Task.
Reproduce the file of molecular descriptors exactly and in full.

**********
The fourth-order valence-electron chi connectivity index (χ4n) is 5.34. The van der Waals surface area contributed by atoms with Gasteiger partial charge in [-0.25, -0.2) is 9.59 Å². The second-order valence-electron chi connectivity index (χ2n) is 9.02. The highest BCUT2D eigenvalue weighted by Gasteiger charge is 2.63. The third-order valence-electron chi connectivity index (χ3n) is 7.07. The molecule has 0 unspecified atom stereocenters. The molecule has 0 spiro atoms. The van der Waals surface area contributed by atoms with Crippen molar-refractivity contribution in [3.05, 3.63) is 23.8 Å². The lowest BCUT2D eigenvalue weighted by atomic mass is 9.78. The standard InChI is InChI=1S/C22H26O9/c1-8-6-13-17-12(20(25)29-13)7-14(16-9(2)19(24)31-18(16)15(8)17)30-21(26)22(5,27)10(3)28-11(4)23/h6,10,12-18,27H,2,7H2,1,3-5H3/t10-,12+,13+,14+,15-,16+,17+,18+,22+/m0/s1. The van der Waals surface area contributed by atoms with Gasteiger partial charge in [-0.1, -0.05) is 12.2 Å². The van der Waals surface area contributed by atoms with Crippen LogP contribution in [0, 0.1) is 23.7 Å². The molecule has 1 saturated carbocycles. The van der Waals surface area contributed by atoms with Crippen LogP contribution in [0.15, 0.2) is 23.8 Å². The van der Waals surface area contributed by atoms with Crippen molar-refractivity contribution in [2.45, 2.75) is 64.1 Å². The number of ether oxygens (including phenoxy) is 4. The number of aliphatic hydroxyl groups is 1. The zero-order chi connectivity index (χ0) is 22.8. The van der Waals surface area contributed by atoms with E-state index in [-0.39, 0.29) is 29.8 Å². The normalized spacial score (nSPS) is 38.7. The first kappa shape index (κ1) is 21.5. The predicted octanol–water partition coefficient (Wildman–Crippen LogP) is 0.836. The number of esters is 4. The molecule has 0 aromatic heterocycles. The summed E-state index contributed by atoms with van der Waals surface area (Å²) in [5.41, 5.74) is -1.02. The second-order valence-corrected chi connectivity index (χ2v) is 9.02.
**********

The fourth-order valence-electron chi connectivity index (χ4n) is 5.34. The van der Waals surface area contributed by atoms with Gasteiger partial charge in [-0.25, -0.2) is 9.59 Å². The second-order valence-electron chi connectivity index (χ2n) is 9.02. The highest BCUT2D eigenvalue weighted by Gasteiger charge is 2.63. The third-order valence-electron chi connectivity index (χ3n) is 7.07. The molecule has 0 unspecified atom stereocenters. The molecule has 0 spiro atoms. The van der Waals surface area contributed by atoms with Crippen molar-refractivity contribution in [3.05, 3.63) is 23.8 Å². The lowest BCUT2D eigenvalue weighted by atomic mass is 9.78. The standard InChI is InChI=1S/C22H26O9/c1-8-6-13-17-12(20(25)29-13)7-14(16-9(2)19(24)31-18(16)15(8)17)30-21(26)22(5,27)10(3)28-11(4)23/h6,10,12-18,27H,2,7H2,1,3-5H3/t10-,12+,13+,14+,15-,16+,17+,18+,22+/m0/s1. The van der Waals surface area contributed by atoms with Gasteiger partial charge in [-0.1, -0.05) is 12.2 Å². The van der Waals surface area contributed by atoms with Crippen LogP contribution in [0, 0.1) is 23.7 Å². The molecule has 1 saturated carbocycles. The van der Waals surface area contributed by atoms with Crippen LogP contribution in [0.15, 0.2) is 23.8 Å². The van der Waals surface area contributed by atoms with Crippen molar-refractivity contribution in [2.45, 2.75) is 64.1 Å². The number of ether oxygens (including phenoxy) is 4. The number of aliphatic hydroxyl groups is 1. The zero-order chi connectivity index (χ0) is 22.8. The van der Waals surface area contributed by atoms with E-state index in [-0.39, 0.29) is 29.8 Å². The normalized spacial score (nSPS) is 38.7. The first kappa shape index (κ1) is 21.5. The predicted octanol–water partition coefficient (Wildman–Crippen LogP) is 0.836. The number of esters is 4. The molecule has 0 aromatic heterocycles. The summed E-state index contributed by atoms with van der Waals surface area (Å²) in [5.41, 5.74) is -1.02. The second-order valence-corrected chi connectivity index (χ2v) is 9.02.